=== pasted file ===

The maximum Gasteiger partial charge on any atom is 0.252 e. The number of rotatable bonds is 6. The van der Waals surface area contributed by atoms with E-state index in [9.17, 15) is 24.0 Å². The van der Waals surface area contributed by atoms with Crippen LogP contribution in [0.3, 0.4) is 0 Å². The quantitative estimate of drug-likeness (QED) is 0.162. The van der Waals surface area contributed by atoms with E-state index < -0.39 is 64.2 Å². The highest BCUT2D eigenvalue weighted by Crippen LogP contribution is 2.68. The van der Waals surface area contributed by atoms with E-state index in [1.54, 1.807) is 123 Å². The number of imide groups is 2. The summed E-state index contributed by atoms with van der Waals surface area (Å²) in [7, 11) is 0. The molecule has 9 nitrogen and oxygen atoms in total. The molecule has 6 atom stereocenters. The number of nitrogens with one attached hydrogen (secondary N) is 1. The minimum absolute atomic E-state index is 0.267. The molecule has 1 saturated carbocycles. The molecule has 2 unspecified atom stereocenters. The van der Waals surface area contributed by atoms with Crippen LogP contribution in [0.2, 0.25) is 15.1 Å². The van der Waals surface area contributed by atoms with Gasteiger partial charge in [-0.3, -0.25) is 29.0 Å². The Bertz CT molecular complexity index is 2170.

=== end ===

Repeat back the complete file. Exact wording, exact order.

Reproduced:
The maximum Gasteiger partial charge on any atom is 0.252 e. The number of rotatable bonds is 6. The van der Waals surface area contributed by atoms with E-state index in [9.17, 15) is 24.0 Å². The van der Waals surface area contributed by atoms with Crippen LogP contribution in [0.3, 0.4) is 0 Å². The quantitative estimate of drug-likeness (QED) is 0.162. The van der Waals surface area contributed by atoms with E-state index < -0.39 is 64.2 Å². The highest BCUT2D eigenvalue weighted by Crippen LogP contribution is 2.68. The van der Waals surface area contributed by atoms with E-state index in [1.54, 1.807) is 123 Å². The number of imide groups is 2. The summed E-state index contributed by atoms with van der Waals surface area (Å²) in [7, 11) is 0. The molecule has 9 nitrogen and oxygen atoms in total. The molecule has 6 atom stereocenters. The number of nitrogens with one attached hydrogen (secondary N) is 1. The minimum absolute atomic E-state index is 0.267. The molecule has 1 saturated carbocycles. The molecule has 2 unspecified atom stereocenters. The van der Waals surface area contributed by atoms with Crippen LogP contribution in [0.2, 0.25) is 15.1 Å². The van der Waals surface area contributed by atoms with Gasteiger partial charge in [-0.3, -0.25) is 29.0 Å². The Bertz CT molecular complexity index is 2170.